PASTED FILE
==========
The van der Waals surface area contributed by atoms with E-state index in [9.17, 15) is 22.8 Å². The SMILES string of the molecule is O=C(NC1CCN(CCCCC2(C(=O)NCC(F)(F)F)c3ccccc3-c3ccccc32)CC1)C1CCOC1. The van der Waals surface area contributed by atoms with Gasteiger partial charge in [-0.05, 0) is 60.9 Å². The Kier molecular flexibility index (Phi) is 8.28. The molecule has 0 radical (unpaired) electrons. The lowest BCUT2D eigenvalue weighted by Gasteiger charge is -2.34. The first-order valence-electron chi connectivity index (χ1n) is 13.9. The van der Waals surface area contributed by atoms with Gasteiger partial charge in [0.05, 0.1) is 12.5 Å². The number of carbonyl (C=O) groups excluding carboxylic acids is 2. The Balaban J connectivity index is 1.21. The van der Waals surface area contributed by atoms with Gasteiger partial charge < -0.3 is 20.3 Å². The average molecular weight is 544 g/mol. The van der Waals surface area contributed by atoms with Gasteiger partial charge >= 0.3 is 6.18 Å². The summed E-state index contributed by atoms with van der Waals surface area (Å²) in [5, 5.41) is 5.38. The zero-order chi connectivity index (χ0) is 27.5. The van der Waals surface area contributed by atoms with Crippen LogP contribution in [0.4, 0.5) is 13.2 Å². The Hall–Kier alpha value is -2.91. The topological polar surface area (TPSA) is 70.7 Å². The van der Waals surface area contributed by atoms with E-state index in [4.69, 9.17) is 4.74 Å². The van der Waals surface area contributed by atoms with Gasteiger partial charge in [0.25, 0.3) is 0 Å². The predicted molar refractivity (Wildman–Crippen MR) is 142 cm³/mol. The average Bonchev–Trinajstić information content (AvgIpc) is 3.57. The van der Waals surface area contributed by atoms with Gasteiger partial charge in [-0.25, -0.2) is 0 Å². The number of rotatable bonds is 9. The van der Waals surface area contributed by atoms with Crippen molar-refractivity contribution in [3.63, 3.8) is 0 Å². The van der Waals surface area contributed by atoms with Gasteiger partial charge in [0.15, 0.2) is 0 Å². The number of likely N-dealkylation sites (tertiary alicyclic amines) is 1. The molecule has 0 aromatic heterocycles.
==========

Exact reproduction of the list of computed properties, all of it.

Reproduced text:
The van der Waals surface area contributed by atoms with E-state index in [9.17, 15) is 22.8 Å². The SMILES string of the molecule is O=C(NC1CCN(CCCCC2(C(=O)NCC(F)(F)F)c3ccccc3-c3ccccc32)CC1)C1CCOC1. The van der Waals surface area contributed by atoms with Gasteiger partial charge in [-0.05, 0) is 60.9 Å². The Kier molecular flexibility index (Phi) is 8.28. The molecule has 0 radical (unpaired) electrons. The lowest BCUT2D eigenvalue weighted by Gasteiger charge is -2.34. The first-order valence-electron chi connectivity index (χ1n) is 13.9. The van der Waals surface area contributed by atoms with Gasteiger partial charge in [0.05, 0.1) is 12.5 Å². The number of carbonyl (C=O) groups excluding carboxylic acids is 2. The Balaban J connectivity index is 1.21. The van der Waals surface area contributed by atoms with Gasteiger partial charge < -0.3 is 20.3 Å². The average molecular weight is 544 g/mol. The van der Waals surface area contributed by atoms with Gasteiger partial charge >= 0.3 is 6.18 Å². The summed E-state index contributed by atoms with van der Waals surface area (Å²) in [5, 5.41) is 5.38. The zero-order chi connectivity index (χ0) is 27.5. The van der Waals surface area contributed by atoms with Crippen LogP contribution in [0.4, 0.5) is 13.2 Å². The Hall–Kier alpha value is -2.91. The topological polar surface area (TPSA) is 70.7 Å². The van der Waals surface area contributed by atoms with E-state index in [4.69, 9.17) is 4.74 Å². The van der Waals surface area contributed by atoms with Gasteiger partial charge in [0.25, 0.3) is 0 Å². The predicted molar refractivity (Wildman–Crippen MR) is 142 cm³/mol. The average Bonchev–Trinajstić information content (AvgIpc) is 3.57. The van der Waals surface area contributed by atoms with Gasteiger partial charge in [-0.25, -0.2) is 0 Å². The number of rotatable bonds is 9. The van der Waals surface area contributed by atoms with Crippen molar-refractivity contribution in [3.63, 3.8) is 0 Å². The van der Waals surface area contributed by atoms with Gasteiger partial charge in [0.15, 0.2) is 0 Å². The number of likely N-dealkylation sites (tertiary alicyclic amines) is 1. The molecule has 0 aromatic heterocycles.